Thursday, July 2, 2009

The massive cost of addressing climate change

It’s a staggering figure. The International Energy Agency estimates that $1.3 trillion will be required just to halve greenhouse gas emissions from the global energy sector by 2050.

In a new green paper, the United Nations Environment Programme's (UNEP) Finance Initiative concedes that addressing climate change on a global scale will require an “unprecedented mobilization of financial resources.”

“Only a joint effort of public and private forces will achieve such a mobilization,” the paper adds, noting that the lion’s share of climate change investment is expected to come from the private sector. A range of public policy measures will also be required, including carbon markets and taxes, regulations and standards.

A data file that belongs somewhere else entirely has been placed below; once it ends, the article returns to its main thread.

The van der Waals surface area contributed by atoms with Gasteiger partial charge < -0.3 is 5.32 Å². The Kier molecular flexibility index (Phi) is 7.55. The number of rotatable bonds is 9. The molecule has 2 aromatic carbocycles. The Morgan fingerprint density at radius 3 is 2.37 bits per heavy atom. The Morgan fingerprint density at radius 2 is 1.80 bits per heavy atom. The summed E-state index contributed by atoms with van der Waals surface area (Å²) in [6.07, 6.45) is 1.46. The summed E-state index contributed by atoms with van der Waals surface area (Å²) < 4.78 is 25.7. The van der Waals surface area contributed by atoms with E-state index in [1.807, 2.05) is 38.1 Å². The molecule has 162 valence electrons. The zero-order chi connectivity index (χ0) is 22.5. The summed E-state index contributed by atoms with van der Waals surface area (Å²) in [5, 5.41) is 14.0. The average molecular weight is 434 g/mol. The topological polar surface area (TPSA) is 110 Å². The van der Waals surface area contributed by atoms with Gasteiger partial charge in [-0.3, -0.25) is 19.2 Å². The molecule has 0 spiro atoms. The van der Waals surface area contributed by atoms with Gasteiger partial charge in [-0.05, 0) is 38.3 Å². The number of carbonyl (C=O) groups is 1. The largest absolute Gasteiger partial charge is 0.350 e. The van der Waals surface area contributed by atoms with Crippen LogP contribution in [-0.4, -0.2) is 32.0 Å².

The paper calls for an agreement of ambitious emission reduction targets over the short, medium and long term, as well as “accelerated action to manage the unavoidable impact of climate change, particularly on poor communities.”

As well as the capital expenditure required to “decarbonize” and adapt the global economy, particular attention must be focused on how to expand the flow of public and private financing to the developing world, the paper states.

The UNEP’s proposals are based on six areas to enhance financial sector involvement:

1) Reducing the risk of low carbon investments in developing countries
2) Improving the operation of flexible mechanisms
3) Establishing funding for low carbon technology development and deployment in developing countries
4) Creating an international carbon insurance vehicle
5) Enabling enhanced investment in low carbon buildings
6) Expanding the application of insurance mechanisms for adaptation

“Climate science demands an ambitious climate agreement in Copenhagen,” the report notes, including emission reductions of 25% to 40% by 2020 from 1990 levels. The UNEP Finance Initiative is a partnership between the UNEP and 180 financial institutions from around the world. For more, read the UNEP’s latest green paper, Financing a Global Deal on Climate Change.

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